I was excited to read this book after I read the back cover summary. Ever since reading Julie Garwood as a teenager I have had a love affair with Highlanders. I also like paranormal romances so combining the two seemed like a win-win for me. Unfortunately, it wasn’t.
There was a line on the back cover summary, “Could this woman be his true mate?” that I thought was just an expression. Wrong! I guess I should have paid more attention to the italics because this book was a ‘fated mate’ story. I am not a fan of those, and this book just validated why exactly they tend to irritate me.
There was absolutely no connection set up to convince me that the heroine and hero had anything in common (other than being shifters) with each other than the fact they were “true mates.” Apparently true mates have this smell compulsion thing going on that makes them want to get it on with their mate as soon as possible. Mere hours after Barr rescues Sabrine they are having sex. This happens by page 80 and seems odd considering the fact that she’s recovering from an arrow wound and everyone believes she has some kind of head injury causing memory loss. Midway through the second day Sabrine thinks:
“In point of fact, she was well on her way to being irrevocably in love with him.”
This is day two still!
Sabrine started out interesting for me. I was intrigued by the possibility of watching the hero and heroine navigate their attraction amidst the tensions between their clans and I liked that she was on a mission for her people and that she was her clan’s protector. Of course, the fact that she wouldn’t lie and practically drew the truth out in crayon for her “enemy” made me lose respect for her. With a protector that good at her job I’m surprised they haven’t died off already.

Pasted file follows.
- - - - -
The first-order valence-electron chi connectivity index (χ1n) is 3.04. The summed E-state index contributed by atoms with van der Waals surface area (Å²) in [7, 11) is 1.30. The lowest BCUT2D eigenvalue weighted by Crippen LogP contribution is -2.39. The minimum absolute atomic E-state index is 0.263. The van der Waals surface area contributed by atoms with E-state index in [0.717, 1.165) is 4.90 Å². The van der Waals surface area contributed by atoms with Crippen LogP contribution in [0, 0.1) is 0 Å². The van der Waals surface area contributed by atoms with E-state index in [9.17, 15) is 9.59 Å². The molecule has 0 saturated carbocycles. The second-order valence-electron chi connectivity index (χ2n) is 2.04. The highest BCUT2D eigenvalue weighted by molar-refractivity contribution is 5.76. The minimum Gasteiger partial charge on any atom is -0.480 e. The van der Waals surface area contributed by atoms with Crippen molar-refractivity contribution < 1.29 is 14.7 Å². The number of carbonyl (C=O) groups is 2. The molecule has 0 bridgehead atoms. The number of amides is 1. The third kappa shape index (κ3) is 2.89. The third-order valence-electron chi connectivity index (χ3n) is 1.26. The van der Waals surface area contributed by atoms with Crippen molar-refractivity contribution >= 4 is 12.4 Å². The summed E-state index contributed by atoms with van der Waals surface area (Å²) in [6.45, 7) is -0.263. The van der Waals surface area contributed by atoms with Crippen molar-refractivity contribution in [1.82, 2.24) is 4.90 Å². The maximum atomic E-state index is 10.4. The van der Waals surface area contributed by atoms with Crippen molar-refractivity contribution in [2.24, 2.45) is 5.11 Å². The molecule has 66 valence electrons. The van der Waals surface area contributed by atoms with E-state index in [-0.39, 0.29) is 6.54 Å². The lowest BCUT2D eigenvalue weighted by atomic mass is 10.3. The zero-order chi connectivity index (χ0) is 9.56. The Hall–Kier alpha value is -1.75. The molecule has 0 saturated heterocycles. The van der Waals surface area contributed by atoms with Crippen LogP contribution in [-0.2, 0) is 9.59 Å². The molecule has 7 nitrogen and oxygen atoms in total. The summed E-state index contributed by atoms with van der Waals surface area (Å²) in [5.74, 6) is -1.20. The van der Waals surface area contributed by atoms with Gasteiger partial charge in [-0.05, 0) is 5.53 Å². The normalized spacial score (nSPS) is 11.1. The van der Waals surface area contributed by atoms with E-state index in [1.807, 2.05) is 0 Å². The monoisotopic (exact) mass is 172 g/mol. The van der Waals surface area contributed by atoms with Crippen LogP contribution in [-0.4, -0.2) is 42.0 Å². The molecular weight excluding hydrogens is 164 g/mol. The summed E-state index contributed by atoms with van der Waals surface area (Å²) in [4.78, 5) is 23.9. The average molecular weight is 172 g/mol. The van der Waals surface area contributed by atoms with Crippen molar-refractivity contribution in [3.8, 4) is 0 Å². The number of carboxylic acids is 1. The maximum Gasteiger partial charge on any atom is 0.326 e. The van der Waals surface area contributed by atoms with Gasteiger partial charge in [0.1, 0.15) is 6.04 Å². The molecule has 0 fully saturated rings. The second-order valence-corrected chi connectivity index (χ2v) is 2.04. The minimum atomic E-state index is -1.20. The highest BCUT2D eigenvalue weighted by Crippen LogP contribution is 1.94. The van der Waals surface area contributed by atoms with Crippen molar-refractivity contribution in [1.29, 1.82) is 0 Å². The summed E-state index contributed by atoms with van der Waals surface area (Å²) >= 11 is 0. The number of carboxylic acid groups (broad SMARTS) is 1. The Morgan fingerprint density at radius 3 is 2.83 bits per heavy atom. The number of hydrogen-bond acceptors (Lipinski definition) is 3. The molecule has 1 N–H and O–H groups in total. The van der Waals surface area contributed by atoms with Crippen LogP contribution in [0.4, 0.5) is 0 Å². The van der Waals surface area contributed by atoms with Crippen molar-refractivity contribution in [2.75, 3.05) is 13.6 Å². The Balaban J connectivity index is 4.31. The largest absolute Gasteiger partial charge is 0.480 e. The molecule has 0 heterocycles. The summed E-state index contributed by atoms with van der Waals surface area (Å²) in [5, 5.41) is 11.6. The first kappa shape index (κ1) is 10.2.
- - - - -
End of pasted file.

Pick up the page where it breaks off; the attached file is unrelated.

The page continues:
This book was frustrating, but very readable. The author has a simple style that makes the pages turn easily, even when you’re not really enjoying it. There were some amusing exchanges between characters here and there and although it didn’t feel very historical to me, that isn’t something that always bothers me.
I think I would have liked this book more if I could have gotten into the writing style more. I finished the book and I still don’t feel like I knew any of the characters very well. There was no depth to any of them which amazes me because they were completely unsubtle people. Everything they thought seemed to route to their mouth with very little filtering. And then they would talk and talk and talk about their actions and motivations. I like dialogue driven stories, but the author was killing me with it here.
I think this will garner its fair share of fans. It’s not a horrible book or anything and people who enjoy the fated mate trope will probably like this more than I did. I personally don’t enjoy this lighter, sillier book style, but if you do you might want to check it out.
He bowed his head toward Sorcha. “It was not my intention to offend.”
She stared between him and Verica with wide eyes very much like her daughter’s. “I’m not offended.”
He nodded and gave Verica his most patient look. “You see? I did not offend Sorcha.”
“You offended me.”
“I won’t win this argument, will I?”